Throughout history, philosophers have grappled with the concept of technology. The earliest testimony to the subject dates from ancient Greece. These philosophers were concerned with the impact of technology on culture and society.
In the early seventeenth century, the word “technology” was used to describe applied arts and tools. Later, the term referred to processes and machinery.
By the twentieth century, the term “technology” was regarded as an abstract concept, associated with scientific progress. However, new thinking about technology challenges the philosophy of technology itself.
A new book by Eric Schatzberg, The Philosophical History of Technology, takes a close look at the concept’s history. Schatzberg traces the conceptual history of technology and identifies two strands of philosophical thought.
The early theme is that technology learns from nature. This idea is exemplified by the work of Heraclitus and Democritus. Democritus claimed that house-building and weaving were first invented by imitating nature.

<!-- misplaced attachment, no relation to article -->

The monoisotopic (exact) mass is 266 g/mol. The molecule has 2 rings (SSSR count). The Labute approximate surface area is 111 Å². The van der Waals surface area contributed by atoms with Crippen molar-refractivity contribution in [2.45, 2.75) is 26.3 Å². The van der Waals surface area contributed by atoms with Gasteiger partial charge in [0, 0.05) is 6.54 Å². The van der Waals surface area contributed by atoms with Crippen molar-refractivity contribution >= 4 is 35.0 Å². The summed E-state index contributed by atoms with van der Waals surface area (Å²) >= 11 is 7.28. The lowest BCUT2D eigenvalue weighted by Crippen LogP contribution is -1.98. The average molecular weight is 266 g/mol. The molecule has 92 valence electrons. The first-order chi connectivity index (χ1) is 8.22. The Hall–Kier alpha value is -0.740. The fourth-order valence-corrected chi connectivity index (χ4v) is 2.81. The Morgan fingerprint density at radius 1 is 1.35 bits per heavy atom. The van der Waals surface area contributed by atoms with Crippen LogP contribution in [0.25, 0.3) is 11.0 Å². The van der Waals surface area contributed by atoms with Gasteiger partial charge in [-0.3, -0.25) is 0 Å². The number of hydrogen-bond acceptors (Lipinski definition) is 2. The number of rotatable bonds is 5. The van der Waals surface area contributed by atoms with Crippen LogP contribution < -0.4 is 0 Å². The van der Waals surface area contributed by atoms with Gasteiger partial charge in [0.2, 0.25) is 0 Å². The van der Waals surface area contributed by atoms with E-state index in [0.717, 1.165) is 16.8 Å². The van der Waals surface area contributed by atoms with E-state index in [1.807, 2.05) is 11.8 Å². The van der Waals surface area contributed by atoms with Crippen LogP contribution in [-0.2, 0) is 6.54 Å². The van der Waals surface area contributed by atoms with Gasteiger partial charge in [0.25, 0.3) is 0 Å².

Aristotle’s doctrine of the four causes was the third early contribution to philosophy of technology. Aristotle did not believe that technology could only imitate nature. He believed that artisans were too occupied with the need to earn a living.
Technology holds together contemporary society. However, new technologies can be harmful to individuals and groups. New technologies have disrupted social hierarchies and caused pollution. Since the 1970s, new technologies have been criticized for their impact on the environment.
New technologies are being used by mobile phone companies to gain a competitive edge. In fact, many businesses use technology to deliver services on time and within budget.